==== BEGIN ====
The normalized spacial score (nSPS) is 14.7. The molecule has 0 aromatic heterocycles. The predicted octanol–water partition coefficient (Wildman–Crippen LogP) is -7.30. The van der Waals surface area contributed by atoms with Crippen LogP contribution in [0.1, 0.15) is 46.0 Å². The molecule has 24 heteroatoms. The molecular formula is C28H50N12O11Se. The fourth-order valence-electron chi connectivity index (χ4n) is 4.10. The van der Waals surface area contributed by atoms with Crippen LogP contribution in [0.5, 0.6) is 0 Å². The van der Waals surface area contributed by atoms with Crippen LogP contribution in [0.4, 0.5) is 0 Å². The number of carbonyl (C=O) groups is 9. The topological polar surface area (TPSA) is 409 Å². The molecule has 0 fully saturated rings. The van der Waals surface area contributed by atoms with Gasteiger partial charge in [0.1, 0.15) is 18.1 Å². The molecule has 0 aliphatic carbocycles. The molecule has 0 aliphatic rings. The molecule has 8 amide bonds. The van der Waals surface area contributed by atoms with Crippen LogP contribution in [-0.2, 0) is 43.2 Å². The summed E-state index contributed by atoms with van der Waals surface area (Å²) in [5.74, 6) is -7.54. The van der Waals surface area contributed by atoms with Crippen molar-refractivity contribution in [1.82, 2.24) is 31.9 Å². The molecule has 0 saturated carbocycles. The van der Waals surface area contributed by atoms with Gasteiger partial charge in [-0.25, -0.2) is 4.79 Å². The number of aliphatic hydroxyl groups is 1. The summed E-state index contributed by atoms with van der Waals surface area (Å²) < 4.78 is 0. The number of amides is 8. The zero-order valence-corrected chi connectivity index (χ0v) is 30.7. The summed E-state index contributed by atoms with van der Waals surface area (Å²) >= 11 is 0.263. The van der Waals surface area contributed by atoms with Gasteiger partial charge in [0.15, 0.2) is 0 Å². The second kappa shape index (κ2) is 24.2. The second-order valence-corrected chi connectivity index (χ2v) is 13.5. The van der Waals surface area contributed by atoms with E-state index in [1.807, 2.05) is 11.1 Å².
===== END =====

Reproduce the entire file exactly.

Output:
The normalized spacial score (nSPS) is 14.7. The molecule has 0 aromatic heterocycles. The predicted octanol–water partition coefficient (Wildman–Crippen LogP) is -7.30. The van der Waals surface area contributed by atoms with Crippen LogP contribution in [0.1, 0.15) is 46.0 Å². The molecule has 24 heteroatoms. The molecular formula is C28H50N12O11Se. The fourth-order valence-electron chi connectivity index (χ4n) is 4.10. The van der Waals surface area contributed by atoms with Crippen LogP contribution in [0.5, 0.6) is 0 Å². The van der Waals surface area contributed by atoms with Crippen LogP contribution in [0.4, 0.5) is 0 Å². The number of carbonyl (C=O) groups is 9. The topological polar surface area (TPSA) is 409 Å². The molecule has 0 fully saturated rings. The van der Waals surface area contributed by atoms with Gasteiger partial charge in [0.1, 0.15) is 18.1 Å². The molecule has 0 aliphatic carbocycles. The molecule has 0 aliphatic rings. The molecule has 8 amide bonds. The van der Waals surface area contributed by atoms with Crippen LogP contribution in [-0.2, 0) is 43.2 Å². The summed E-state index contributed by atoms with van der Waals surface area (Å²) in [5.74, 6) is -7.54. The van der Waals surface area contributed by atoms with Crippen molar-refractivity contribution in [1.82, 2.24) is 31.9 Å². The molecule has 0 saturated carbocycles. The van der Waals surface area contributed by atoms with Gasteiger partial charge in [-0.25, -0.2) is 4.79 Å². The number of aliphatic hydroxyl groups is 1. The summed E-state index contributed by atoms with van der Waals surface area (Å²) < 4.78 is 0. The number of amides is 8. The zero-order valence-corrected chi connectivity index (χ0v) is 30.7. The summed E-state index contributed by atoms with van der Waals surface area (Å²) >= 11 is 0.263. The van der Waals surface area contributed by atoms with Gasteiger partial charge in [0.15, 0.2) is 0 Å². The second kappa shape index (κ2) is 24.2. The second-order valence-corrected chi connectivity index (χ2v) is 13.5. The van der Waals surface area contributed by atoms with E-state index in [1.807, 2.05) is 11.1 Å².